Nathan Howard

Principal Research Scientist





Ph.D. (Nuclear Science and Engineering) Massachusetts Institute of Technology (2012)
B.S. (Physics) University of Illinois – Urbana Champaign (2005)

Professional Experience

Oct 2015 – Present : Research Scientist, MIT Plasma Science and Fusion Center
Oct 2013 – Sept 2015 : ORISE Fusion Postdoctoral Fellow
May 2013 – Sept 2013 : Postdoctoral Associate, University of California – San Diego
May 2012 – April 2013 :  Postdoctoral Fellow, MIT Plasma Science and Fusion Center


Core turbulence and transport experiment in fusion plasmas; turbulence modeling, impurity transport, and model validation utilizing high performance computing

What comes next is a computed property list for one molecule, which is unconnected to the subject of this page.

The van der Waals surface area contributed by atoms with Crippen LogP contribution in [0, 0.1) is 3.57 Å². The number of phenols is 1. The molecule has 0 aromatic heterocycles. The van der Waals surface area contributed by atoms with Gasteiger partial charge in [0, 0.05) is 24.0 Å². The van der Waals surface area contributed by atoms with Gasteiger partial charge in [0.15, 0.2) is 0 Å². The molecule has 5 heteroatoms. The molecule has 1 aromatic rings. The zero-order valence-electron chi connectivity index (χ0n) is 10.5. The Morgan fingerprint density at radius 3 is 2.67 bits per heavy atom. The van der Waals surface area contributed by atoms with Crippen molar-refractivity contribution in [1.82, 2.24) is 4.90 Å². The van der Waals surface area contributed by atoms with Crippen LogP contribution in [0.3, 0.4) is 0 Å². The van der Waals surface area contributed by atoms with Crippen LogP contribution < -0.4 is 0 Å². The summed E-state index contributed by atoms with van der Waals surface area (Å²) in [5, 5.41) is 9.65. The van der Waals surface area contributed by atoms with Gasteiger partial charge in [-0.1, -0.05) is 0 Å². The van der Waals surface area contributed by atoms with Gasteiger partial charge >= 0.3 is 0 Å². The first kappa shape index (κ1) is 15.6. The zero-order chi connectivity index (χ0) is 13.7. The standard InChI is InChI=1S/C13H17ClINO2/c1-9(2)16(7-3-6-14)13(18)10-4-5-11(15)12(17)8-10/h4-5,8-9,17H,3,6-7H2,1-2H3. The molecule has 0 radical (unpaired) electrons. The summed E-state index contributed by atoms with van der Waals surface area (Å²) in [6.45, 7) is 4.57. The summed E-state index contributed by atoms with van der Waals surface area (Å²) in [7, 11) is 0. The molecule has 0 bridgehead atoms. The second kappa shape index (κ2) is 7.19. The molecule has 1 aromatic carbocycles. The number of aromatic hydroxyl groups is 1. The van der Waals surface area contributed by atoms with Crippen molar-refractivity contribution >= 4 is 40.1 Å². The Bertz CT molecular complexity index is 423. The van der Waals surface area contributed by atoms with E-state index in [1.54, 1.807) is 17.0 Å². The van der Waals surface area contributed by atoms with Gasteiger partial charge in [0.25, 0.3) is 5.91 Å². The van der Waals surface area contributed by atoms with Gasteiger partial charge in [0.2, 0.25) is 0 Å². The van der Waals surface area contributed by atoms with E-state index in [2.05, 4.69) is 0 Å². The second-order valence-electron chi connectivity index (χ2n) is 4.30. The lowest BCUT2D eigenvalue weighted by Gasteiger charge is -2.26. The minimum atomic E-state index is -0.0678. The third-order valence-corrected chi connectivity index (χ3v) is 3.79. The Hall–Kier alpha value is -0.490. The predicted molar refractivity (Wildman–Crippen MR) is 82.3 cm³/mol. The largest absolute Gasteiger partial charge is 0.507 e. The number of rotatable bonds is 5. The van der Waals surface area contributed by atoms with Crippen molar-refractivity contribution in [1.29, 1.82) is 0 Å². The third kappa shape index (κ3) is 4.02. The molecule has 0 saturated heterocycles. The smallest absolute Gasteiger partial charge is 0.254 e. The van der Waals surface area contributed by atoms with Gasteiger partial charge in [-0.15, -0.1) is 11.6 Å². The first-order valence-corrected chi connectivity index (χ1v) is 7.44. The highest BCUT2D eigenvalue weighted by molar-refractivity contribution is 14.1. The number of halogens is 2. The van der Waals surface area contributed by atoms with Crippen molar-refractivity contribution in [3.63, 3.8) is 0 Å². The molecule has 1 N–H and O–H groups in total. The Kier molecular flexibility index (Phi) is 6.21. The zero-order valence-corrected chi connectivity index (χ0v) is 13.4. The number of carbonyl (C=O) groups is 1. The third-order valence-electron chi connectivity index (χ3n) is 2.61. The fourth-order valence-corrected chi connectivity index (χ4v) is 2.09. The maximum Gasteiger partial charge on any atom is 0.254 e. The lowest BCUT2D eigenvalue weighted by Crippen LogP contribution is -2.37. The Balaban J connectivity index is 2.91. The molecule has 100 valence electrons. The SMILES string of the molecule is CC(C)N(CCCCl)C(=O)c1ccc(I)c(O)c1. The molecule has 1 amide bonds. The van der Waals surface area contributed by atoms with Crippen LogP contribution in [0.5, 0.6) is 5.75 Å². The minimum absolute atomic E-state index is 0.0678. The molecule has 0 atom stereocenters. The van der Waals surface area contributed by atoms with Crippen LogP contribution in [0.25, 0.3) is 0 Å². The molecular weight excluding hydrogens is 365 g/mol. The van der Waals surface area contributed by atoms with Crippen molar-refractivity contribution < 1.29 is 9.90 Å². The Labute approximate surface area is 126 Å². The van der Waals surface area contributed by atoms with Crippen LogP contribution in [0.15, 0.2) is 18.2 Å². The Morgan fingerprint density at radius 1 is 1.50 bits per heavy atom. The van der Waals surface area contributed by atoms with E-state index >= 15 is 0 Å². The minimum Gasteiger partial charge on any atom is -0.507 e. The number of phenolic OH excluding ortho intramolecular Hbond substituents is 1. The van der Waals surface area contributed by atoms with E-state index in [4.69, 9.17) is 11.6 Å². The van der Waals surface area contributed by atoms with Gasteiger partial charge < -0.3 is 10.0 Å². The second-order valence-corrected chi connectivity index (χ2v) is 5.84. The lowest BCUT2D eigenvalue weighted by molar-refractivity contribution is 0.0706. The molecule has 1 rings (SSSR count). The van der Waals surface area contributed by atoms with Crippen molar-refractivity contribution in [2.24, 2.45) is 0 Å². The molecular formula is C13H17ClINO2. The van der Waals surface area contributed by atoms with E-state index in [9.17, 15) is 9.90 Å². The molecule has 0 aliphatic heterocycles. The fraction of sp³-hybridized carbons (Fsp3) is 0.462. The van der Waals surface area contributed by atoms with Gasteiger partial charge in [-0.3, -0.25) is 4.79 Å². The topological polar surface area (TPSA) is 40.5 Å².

Awards and Professional Activities

APS DPP Community Planning Process, Program Committee Co-Chair (2019–2020)
Nuclear Fusion Award (2019)
NERSC Scientific Achievement Award – Early Career (2016)
NERSC Users Group Executive Committee (NUGEX) (2016-Present)
U.S. Transport Task Force (TTF) Executive Committee (2015-Present)
IAEA Technical Meeting on Fusion Data Processing, Validation, and Analysis Executive Committee (2015-Present)
Reviewer for Journals: Physics of Plasmas, Plasma Physics and Controlled Fusion, Fusion Science and Technology